Gators coach Urban Meyer unresigns, takes leave of absence

Gators coach Urban Meyer cited health reasons for resigning Saturday, but on Sunday he changed his mind.

Associated Press

Gators coach Urban Meyer cited health reasons for resigning Saturday, but on Sunday he changed his mind.

NEW ORLEANS — Urban Meyer's heart demanded that he make drastic changes in his life to prevent serious medical problems, but it wouldn't let him walk away completely from the job he loves.

One day after announcing his resignation as Florida's head football coach, Meyer decided instead to take an indefinite leave of absence, and could return to the sidelines as early as next fall.

Meyer contacted Florida athletic director Jeremy Foley on Sunday afternoon after a morning practice and asked to take Foley up on a previous offer to step away temporarily. He told his family as they gathered to board a plane from Gainesville to New Orleans for Friday's Sugar Bowl game.

Foley said there is no specific timetable for Meyer's return, but Meyer said he believes he'll be the head coach next fall.

"I do believe in my gut that will happen," Meyer said.

The decision allows Meyer, 45, to step away from the game and devote more time to his family and mounting health concerns, without leaving the Gator football program.

Offensive coordinator Steve Addazio will take over as interim head coach.

Sunday's news conference ended a whirlwind 24 hours in which Meyer stunned the college football world and his players with his resignation. Calling the past two weeks extremely emotional, Meyer said he realized in watching his team practice Sunday that he couldn't walk away.

"It was our players," he said when asked why the change in plans.

His players said they could sense Meyer's contentment in the decision.

"This morning when we got to the practice field and he sees his team play and he talks to his team, he lights up," Florida senior quarterback Tim Tebow said. "Because he's around guys that he loves and he's around all the coaches and his players, and he loves those players, and you can see there's a little bit more joy in him this morning. And then when he told us that he was coming back, you could see a little bit more joy came into his eyes and came to his face, and it just got brighter."

During his time away, Meyer will focus on learning to live a new way. Whether a man who admits he is too driven for his own good can change is anybody's guess.

"We're going to find out," said Meyer's wife, Shelley. "He has to learn to."

Shelley Meyer said her husband will finally have a chance to participate in many family activities he has missed.

"I told him I can't be sitting around the house with him all day," she said. "I'm busy. I've got things going and I'm moving. So we'll see what he does, but we've got kids that play sports still at home, and (daughter) Nicki's at Georgia Tech playing volleyball and he wants to go enjoy some of those things. He doesn't (currently). I'm the one.

"I really look for him to be able to enjoy his kids and do some stuff with us as a family. That's been what he's been feeling guilty about and part of his misery."

For several years Meyer said he has suffered from chest pains caused by stress, and dealing with a benign brain cyst that causes severe headaches. A few hours after the Gators' 32-13 loss to Alabama in the SEC Championship Game on Dec. 5, Meyer was hospitalized with chest pains. While he steered clear of specific details of his health on Sunday, he denied reports that he had suffered a heart attack.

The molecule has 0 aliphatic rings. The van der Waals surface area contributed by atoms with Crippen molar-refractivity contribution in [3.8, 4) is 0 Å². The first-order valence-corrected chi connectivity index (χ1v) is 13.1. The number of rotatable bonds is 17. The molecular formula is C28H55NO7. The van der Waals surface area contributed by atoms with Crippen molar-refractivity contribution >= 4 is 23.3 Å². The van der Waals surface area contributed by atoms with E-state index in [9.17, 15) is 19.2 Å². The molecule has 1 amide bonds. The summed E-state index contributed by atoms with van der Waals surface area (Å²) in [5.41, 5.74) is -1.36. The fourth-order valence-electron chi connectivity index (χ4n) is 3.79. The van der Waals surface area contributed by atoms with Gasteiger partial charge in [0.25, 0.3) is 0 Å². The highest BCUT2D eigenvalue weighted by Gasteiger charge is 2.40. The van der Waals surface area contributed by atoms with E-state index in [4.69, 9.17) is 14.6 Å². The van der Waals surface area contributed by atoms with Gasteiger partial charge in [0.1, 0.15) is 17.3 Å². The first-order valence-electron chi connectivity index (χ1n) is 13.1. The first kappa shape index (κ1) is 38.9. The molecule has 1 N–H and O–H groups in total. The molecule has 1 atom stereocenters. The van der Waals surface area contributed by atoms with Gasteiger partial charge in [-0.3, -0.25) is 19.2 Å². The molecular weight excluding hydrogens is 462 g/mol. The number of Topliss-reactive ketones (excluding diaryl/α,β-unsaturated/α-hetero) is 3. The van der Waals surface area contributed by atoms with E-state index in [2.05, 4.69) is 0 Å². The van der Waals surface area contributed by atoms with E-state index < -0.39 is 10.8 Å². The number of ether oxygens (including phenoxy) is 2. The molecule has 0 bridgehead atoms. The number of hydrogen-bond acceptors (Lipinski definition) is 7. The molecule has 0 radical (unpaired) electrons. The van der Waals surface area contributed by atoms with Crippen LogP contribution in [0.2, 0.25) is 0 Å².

In the past week, Foley and UF president Bernie Machen offered Meyer a chance to take a sabbatical, but he declined.

Meyer's last game — for now — will be the Sugar Bowl against Cincinnati.

"He won't be allowed to be there (at his office)," Foley said. "This is a leave of absence. He's agreed to that. That's the university's stance, that's Dr. Machen's stance, and that's my stance. It's what's best for the University of Florida and what's best for Urban Meyer.

"We've all tried to get him to the point he's at today, and I think ultimately his players got him to that point. I think that says a lot about his relationship with his players, and it also says a lot about the players on our team."

The details on Addazio's salary, what Meyer will and won't be allowed to do, and who will hire a new defensive coordinator (replacing Charlie Strong, who was hired to be Louisville's head coach) remain to be worked out.

Tebow and senior linebacker Ryan Stamper said the past 24 hours had been difficult for the players, many of whom refer to Meyer as their second father.

"He comes first," Stamper said. "If you're as close as we are, you pretty much know, you don't really look at the other things like the coaches and the things like a coach coming in. He's got to pretty much worry about himself right now."

Meyer said the low point was Christmas Day, as he saw the concerned looks from his family about his health, then on Saturday when he informed his players he was leaving.

One thing he wants to be clear: When he does return to coaching, it won't be anywhere but Florida.

"I made this clear to Jeremy, if I am able to go coach, I want to coach at one place — the University of Florida," Meyer said. "It would be a travesty, it would be ridiculous to all of a sudden come back and get the feeling back, get the health back, feel good again and then all of a sudden go throw some other colors on my shirt and go coach. I don't want to do that.

"I have too much love for this university and these players and for what we've built."

Antonya English can be reached at english@sptimes.com.

Gators coach Urban Meyer unresigns, takes leave of absence 12/27/09 [Last modified: Monday, December 28, 2009 7:58am]

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